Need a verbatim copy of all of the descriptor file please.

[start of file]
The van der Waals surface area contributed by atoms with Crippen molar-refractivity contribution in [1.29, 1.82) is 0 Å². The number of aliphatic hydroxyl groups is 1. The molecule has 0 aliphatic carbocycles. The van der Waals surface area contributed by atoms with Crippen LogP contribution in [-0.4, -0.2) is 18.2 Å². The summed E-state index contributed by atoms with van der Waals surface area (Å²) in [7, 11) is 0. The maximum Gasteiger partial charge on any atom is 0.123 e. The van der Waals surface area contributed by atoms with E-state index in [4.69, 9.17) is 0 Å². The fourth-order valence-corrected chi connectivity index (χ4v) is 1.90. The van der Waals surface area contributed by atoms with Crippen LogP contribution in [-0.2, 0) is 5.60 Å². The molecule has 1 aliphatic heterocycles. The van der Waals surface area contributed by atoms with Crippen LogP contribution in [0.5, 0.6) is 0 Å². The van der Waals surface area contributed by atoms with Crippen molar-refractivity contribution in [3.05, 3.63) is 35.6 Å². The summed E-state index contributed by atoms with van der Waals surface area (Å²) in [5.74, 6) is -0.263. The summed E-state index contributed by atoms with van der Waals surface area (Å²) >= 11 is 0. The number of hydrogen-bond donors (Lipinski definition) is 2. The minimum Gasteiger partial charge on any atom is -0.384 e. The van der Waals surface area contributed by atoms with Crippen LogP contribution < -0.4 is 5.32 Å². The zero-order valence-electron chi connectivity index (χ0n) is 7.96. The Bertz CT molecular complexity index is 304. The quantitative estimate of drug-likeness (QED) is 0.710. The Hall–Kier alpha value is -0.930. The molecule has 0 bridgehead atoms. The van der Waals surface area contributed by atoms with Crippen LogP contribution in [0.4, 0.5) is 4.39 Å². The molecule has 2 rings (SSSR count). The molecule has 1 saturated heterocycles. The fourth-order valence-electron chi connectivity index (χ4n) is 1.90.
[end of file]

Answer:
The van der Waals surface area contributed by atoms with Crippen molar-refractivity contribution in [1.29, 1.82) is 0 Å². The number of aliphatic hydroxyl groups is 1. The molecule has 0 aliphatic carbocycles. The van der Waals surface area contributed by atoms with Crippen LogP contribution in [-0.4, -0.2) is 18.2 Å². The summed E-state index contributed by atoms with van der Waals surface area (Å²) in [7, 11) is 0. The maximum Gasteiger partial charge on any atom is 0.123 e. The van der Waals surface area contributed by atoms with E-state index in [4.69, 9.17) is 0 Å². The fourth-order valence-corrected chi connectivity index (χ4v) is 1.90. The van der Waals surface area contributed by atoms with Crippen LogP contribution in [-0.2, 0) is 5.60 Å². The molecule has 1 aliphatic heterocycles. The van der Waals surface area contributed by atoms with Crippen LogP contribution in [0.5, 0.6) is 0 Å². The van der Waals surface area contributed by atoms with Crippen molar-refractivity contribution in [3.05, 3.63) is 35.6 Å². The summed E-state index contributed by atoms with van der Waals surface area (Å²) in [5.74, 6) is -0.263. The summed E-state index contributed by atoms with van der Waals surface area (Å²) >= 11 is 0. The number of hydrogen-bond donors (Lipinski definition) is 2. The minimum Gasteiger partial charge on any atom is -0.384 e. The van der Waals surface area contributed by atoms with Crippen LogP contribution < -0.4 is 5.32 Å². The zero-order valence-electron chi connectivity index (χ0n) is 7.96. The Bertz CT molecular complexity index is 304. The quantitative estimate of drug-likeness (QED) is 0.710. The Hall–Kier alpha value is -0.930. The molecule has 0 bridgehead atoms. The van der Waals surface area contributed by atoms with Crippen LogP contribution in [0.4, 0.5) is 4.39 Å². The molecule has 2 rings (SSSR count). The molecule has 1 saturated heterocycles. The fourth-order valence-electron chi connectivity index (χ4n) is 1.90.